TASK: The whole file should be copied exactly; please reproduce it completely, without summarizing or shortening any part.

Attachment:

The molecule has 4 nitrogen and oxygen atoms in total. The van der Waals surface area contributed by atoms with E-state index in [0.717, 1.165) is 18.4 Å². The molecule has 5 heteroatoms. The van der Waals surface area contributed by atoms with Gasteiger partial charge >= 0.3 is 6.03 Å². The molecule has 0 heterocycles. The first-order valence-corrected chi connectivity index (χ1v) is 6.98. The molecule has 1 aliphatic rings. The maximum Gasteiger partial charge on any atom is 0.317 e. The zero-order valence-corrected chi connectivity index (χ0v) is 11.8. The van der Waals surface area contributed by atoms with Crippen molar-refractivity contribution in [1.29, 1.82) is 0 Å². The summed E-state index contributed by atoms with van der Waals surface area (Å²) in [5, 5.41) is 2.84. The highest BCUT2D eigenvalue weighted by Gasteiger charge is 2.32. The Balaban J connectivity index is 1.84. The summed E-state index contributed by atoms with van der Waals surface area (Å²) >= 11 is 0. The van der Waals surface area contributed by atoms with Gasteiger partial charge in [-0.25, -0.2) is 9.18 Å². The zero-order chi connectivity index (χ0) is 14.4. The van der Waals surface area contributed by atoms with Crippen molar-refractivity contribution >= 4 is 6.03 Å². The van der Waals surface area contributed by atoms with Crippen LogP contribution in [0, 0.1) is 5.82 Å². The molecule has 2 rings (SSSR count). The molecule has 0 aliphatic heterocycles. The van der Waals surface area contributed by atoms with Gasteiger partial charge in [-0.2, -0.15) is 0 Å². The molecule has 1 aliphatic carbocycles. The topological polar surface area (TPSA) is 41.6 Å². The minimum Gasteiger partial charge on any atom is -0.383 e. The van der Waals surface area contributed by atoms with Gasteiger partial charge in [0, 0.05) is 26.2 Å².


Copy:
The molecule has 4 nitrogen and oxygen atoms in total. The van der Waals surface area contributed by atoms with E-state index in [0.717, 1.165) is 18.4 Å². The molecule has 5 heteroatoms. The van der Waals surface area contributed by atoms with Gasteiger partial charge >= 0.3 is 6.03 Å². The molecule has 0 heterocycles. The first-order valence-corrected chi connectivity index (χ1v) is 6.98. The molecule has 1 aliphatic rings. The maximum Gasteiger partial charge on any atom is 0.317 e. The zero-order valence-corrected chi connectivity index (χ0v) is 11.8. The van der Waals surface area contributed by atoms with Crippen molar-refractivity contribution in [1.29, 1.82) is 0 Å². The summed E-state index contributed by atoms with van der Waals surface area (Å²) in [5, 5.41) is 2.84. The highest BCUT2D eigenvalue weighted by Gasteiger charge is 2.32. The Balaban J connectivity index is 1.84. The summed E-state index contributed by atoms with van der Waals surface area (Å²) >= 11 is 0. The van der Waals surface area contributed by atoms with Gasteiger partial charge in [-0.25, -0.2) is 9.18 Å². The zero-order chi connectivity index (χ0) is 14.4. The van der Waals surface area contributed by atoms with Crippen molar-refractivity contribution >= 4 is 6.03 Å². The van der Waals surface area contributed by atoms with Crippen LogP contribution in [0, 0.1) is 5.82 Å². The molecule has 2 rings (SSSR count). The molecule has 0 aliphatic heterocycles. The van der Waals surface area contributed by atoms with Gasteiger partial charge in [-0.2, -0.15) is 0 Å². The molecule has 1 aliphatic carbocycles. The topological polar surface area (TPSA) is 41.6 Å². The minimum Gasteiger partial charge on any atom is -0.383 e. The van der Waals surface area contributed by atoms with Gasteiger partial charge in [0, 0.05) is 26.2 Å².